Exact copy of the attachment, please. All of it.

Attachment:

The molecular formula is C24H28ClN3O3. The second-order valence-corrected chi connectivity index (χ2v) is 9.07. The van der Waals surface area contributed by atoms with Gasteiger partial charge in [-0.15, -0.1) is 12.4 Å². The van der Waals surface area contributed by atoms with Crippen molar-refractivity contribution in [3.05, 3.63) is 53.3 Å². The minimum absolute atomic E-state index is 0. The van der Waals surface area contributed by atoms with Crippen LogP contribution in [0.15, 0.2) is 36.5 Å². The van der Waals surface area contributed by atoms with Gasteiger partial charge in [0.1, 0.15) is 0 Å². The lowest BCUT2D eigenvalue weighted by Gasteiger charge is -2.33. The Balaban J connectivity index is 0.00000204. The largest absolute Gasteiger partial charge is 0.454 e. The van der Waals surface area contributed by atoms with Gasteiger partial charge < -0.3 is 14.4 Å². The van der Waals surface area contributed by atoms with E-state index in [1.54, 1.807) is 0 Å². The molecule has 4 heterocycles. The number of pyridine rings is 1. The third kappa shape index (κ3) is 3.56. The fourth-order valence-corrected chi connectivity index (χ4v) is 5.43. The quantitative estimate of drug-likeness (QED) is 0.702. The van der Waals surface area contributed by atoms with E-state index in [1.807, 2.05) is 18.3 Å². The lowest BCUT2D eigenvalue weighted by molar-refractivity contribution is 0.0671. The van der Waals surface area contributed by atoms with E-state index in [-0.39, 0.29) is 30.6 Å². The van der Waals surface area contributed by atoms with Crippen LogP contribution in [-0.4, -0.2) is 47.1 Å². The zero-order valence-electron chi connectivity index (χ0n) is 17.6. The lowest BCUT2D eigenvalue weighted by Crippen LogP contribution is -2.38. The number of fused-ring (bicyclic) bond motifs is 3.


The molecular formula is C24H28ClN3O3. The second-order valence-corrected chi connectivity index (χ2v) is 9.07. The van der Waals surface area contributed by atoms with Gasteiger partial charge in [-0.15, -0.1) is 12.4 Å². The van der Waals surface area contributed by atoms with Crippen molar-refractivity contribution in [3.05, 3.63) is 53.3 Å². The minimum absolute atomic E-state index is 0. The van der Waals surface area contributed by atoms with Crippen LogP contribution in [0.15, 0.2) is 36.5 Å². The van der Waals surface area contributed by atoms with Gasteiger partial charge in [0.1, 0.15) is 0 Å². The lowest BCUT2D eigenvalue weighted by Gasteiger charge is -2.33. The Balaban J connectivity index is 0.00000204. The largest absolute Gasteiger partial charge is 0.454 e. The van der Waals surface area contributed by atoms with Gasteiger partial charge < -0.3 is 14.4 Å². The van der Waals surface area contributed by atoms with E-state index in [1.54, 1.807) is 0 Å². The molecule has 4 heterocycles. The number of pyridine rings is 1. The third kappa shape index (κ3) is 3.56. The fourth-order valence-corrected chi connectivity index (χ4v) is 5.43. The quantitative estimate of drug-likeness (QED) is 0.702. The van der Waals surface area contributed by atoms with E-state index in [1.807, 2.05) is 18.3 Å². The lowest BCUT2D eigenvalue weighted by molar-refractivity contribution is 0.0671. The van der Waals surface area contributed by atoms with E-state index in [-0.39, 0.29) is 30.6 Å². The van der Waals surface area contributed by atoms with Crippen LogP contribution in [-0.4, -0.2) is 47.1 Å². The zero-order valence-electron chi connectivity index (χ0n) is 17.6. The lowest BCUT2D eigenvalue weighted by Crippen LogP contribution is -2.38. The number of fused-ring (bicyclic) bond motifs is 3.